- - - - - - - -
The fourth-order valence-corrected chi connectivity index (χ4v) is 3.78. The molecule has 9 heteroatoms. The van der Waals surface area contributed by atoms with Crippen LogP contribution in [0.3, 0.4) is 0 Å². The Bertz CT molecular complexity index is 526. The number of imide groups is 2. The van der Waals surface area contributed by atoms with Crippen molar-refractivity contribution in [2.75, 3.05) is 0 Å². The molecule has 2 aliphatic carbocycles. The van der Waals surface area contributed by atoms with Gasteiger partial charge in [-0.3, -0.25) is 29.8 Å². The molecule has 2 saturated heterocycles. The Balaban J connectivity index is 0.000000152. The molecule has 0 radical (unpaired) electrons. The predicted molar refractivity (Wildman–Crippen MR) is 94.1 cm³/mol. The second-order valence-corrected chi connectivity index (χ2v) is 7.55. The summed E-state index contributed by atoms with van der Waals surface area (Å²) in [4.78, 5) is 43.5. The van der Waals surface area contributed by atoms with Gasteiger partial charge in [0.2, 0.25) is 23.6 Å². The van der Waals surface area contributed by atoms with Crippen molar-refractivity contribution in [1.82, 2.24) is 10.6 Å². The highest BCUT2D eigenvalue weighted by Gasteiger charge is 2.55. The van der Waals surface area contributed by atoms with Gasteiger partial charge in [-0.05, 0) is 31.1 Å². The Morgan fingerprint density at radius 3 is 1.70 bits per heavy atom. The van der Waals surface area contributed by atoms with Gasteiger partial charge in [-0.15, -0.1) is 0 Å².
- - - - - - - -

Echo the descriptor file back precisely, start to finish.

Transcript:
The fourth-order valence-corrected chi connectivity index (χ4v) is 3.78. The molecule has 9 heteroatoms. The van der Waals surface area contributed by atoms with Crippen LogP contribution in [0.3, 0.4) is 0 Å². The Bertz CT molecular complexity index is 526. The number of imide groups is 2. The van der Waals surface area contributed by atoms with Crippen molar-refractivity contribution in [2.75, 3.05) is 0 Å². The molecule has 2 aliphatic carbocycles. The van der Waals surface area contributed by atoms with Gasteiger partial charge in [-0.3, -0.25) is 29.8 Å². The molecule has 2 saturated heterocycles. The Balaban J connectivity index is 0.000000152. The molecule has 0 radical (unpaired) electrons. The predicted molar refractivity (Wildman–Crippen MR) is 94.1 cm³/mol. The second-order valence-corrected chi connectivity index (χ2v) is 7.55. The summed E-state index contributed by atoms with van der Waals surface area (Å²) in [4.78, 5) is 43.5. The van der Waals surface area contributed by atoms with Gasteiger partial charge in [0.2, 0.25) is 23.6 Å². The van der Waals surface area contributed by atoms with Crippen molar-refractivity contribution in [1.82, 2.24) is 10.6 Å². The highest BCUT2D eigenvalue weighted by Gasteiger charge is 2.55. The van der Waals surface area contributed by atoms with Gasteiger partial charge in [-0.05, 0) is 31.1 Å². The Morgan fingerprint density at radius 3 is 1.70 bits per heavy atom. The van der Waals surface area contributed by atoms with Gasteiger partial charge in [-0.15, -0.1) is 0 Å².